People come and go, and there are academic composers like Parry and so on towards the end of the 19th century, with whom Elgar was initially compared. But in actual fact, apart maybe from Sullivan’s Irish Symphony in 1864, there is not too much to speak of. What fills the musical landscape of our society during those 200 years is largely French and Italianate musical theater and opera, which, paradoxically, had begun back under the culture of the Puritans in the English Civil War where a lot of theater, including Shakespeare, was banned. But musical performances which were non-liturgical and non-religious were allowed. Therefore, women with large sort of busts and bodices and so on would perform secular pieces on stage, completely at variance with many Puritan ideas, but as long as it wasn’t religious it was okay. And that type of musical dramaturgy dominated our musical life for 200 years. And the view grew up on the continent that during the great era of largely Germanic symphonies, defined principally by Mozart and by Beethoven, we reached a position in England where there really was no music that was at all interesting or of universal import to the European civilization. Certainly, any music that could be talked about was parochial.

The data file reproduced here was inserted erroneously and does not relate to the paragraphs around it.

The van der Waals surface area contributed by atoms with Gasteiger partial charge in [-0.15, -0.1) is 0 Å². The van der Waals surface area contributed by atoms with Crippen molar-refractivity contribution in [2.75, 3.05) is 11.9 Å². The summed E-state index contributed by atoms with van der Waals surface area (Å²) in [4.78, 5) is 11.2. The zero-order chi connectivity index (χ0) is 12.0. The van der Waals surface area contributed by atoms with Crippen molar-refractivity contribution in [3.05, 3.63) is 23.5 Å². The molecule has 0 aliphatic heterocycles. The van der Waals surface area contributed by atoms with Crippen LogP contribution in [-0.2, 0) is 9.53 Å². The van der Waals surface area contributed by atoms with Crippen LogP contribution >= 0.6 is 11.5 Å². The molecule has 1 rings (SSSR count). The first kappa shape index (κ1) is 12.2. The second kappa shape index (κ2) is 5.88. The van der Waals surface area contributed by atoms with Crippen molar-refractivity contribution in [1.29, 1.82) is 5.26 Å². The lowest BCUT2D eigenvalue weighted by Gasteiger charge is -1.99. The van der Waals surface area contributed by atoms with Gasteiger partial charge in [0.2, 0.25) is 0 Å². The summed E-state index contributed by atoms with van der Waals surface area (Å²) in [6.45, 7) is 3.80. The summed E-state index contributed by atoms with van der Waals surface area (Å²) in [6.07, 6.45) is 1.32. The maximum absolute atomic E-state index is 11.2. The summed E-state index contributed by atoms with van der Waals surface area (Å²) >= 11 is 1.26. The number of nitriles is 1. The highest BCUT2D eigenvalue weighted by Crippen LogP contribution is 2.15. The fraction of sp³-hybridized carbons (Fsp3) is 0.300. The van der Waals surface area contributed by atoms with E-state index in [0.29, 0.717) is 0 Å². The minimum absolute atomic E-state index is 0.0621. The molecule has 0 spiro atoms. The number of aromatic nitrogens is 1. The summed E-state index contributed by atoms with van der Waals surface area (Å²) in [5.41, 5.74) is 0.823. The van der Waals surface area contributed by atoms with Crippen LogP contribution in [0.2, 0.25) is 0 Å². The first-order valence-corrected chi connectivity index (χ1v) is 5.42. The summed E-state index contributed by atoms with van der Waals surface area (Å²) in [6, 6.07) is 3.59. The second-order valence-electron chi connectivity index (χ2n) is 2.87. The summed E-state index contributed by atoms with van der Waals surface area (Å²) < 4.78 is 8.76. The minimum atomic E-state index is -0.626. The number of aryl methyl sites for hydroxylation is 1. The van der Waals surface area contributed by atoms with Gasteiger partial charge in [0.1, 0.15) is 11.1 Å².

Elgar completely redefines the nature of English music, English classical music, and high art music of a British character. He’s also not a lone genius because, partly opened up by his example, there come several generations of composers who contain individuals like John Ireland was heavily influenced by him and Bax and Bliss, who wrote a lot of ballet scores, and eventually Britten and Tippett, despite his Left-wing views, and Birtwistle and Mathias, a Welsh composer of largely choral works, many of them put on by the BBC Third program as it was. Sir Peter Maxwell Davies at the present day, who looks to post-modernity, but also very early and even pre-Baroque musical styles to draw inspiration from, and then goes back up to the present day again to complete his cycle of eight symphonies and who lives up in the Orkney Islands is a continuation of a tradition that really began with Elgar.